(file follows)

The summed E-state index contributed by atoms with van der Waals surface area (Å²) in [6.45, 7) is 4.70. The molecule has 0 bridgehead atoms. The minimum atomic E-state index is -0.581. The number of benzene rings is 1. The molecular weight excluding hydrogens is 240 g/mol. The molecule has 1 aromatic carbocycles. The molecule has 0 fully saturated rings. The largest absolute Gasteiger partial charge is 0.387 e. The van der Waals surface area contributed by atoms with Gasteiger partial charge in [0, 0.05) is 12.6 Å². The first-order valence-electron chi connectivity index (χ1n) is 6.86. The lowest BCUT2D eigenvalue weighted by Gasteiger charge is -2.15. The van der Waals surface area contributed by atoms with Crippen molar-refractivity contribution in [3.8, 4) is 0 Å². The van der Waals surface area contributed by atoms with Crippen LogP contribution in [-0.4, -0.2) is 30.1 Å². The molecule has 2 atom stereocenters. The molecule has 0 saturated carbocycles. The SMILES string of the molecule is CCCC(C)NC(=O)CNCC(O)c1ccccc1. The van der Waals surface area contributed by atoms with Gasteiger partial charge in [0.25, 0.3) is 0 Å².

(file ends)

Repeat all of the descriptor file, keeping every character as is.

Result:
The summed E-state index contributed by atoms with van der Waals surface area (Å²) in [6.45, 7) is 4.70. The molecule has 0 bridgehead atoms. The minimum atomic E-state index is -0.581. The number of benzene rings is 1. The molecular weight excluding hydrogens is 240 g/mol. The molecule has 1 aromatic carbocycles. The molecule has 0 fully saturated rings. The largest absolute Gasteiger partial charge is 0.387 e. The van der Waals surface area contributed by atoms with Gasteiger partial charge in [0, 0.05) is 12.6 Å². The first-order valence-electron chi connectivity index (χ1n) is 6.86. The lowest BCUT2D eigenvalue weighted by Gasteiger charge is -2.15. The van der Waals surface area contributed by atoms with Crippen molar-refractivity contribution in [3.8, 4) is 0 Å². The van der Waals surface area contributed by atoms with Crippen LogP contribution in [-0.4, -0.2) is 30.1 Å². The molecule has 2 atom stereocenters. The molecule has 0 saturated carbocycles. The SMILES string of the molecule is CCCC(C)NC(=O)CNCC(O)c1ccccc1. The van der Waals surface area contributed by atoms with Gasteiger partial charge in [0.25, 0.3) is 0 Å².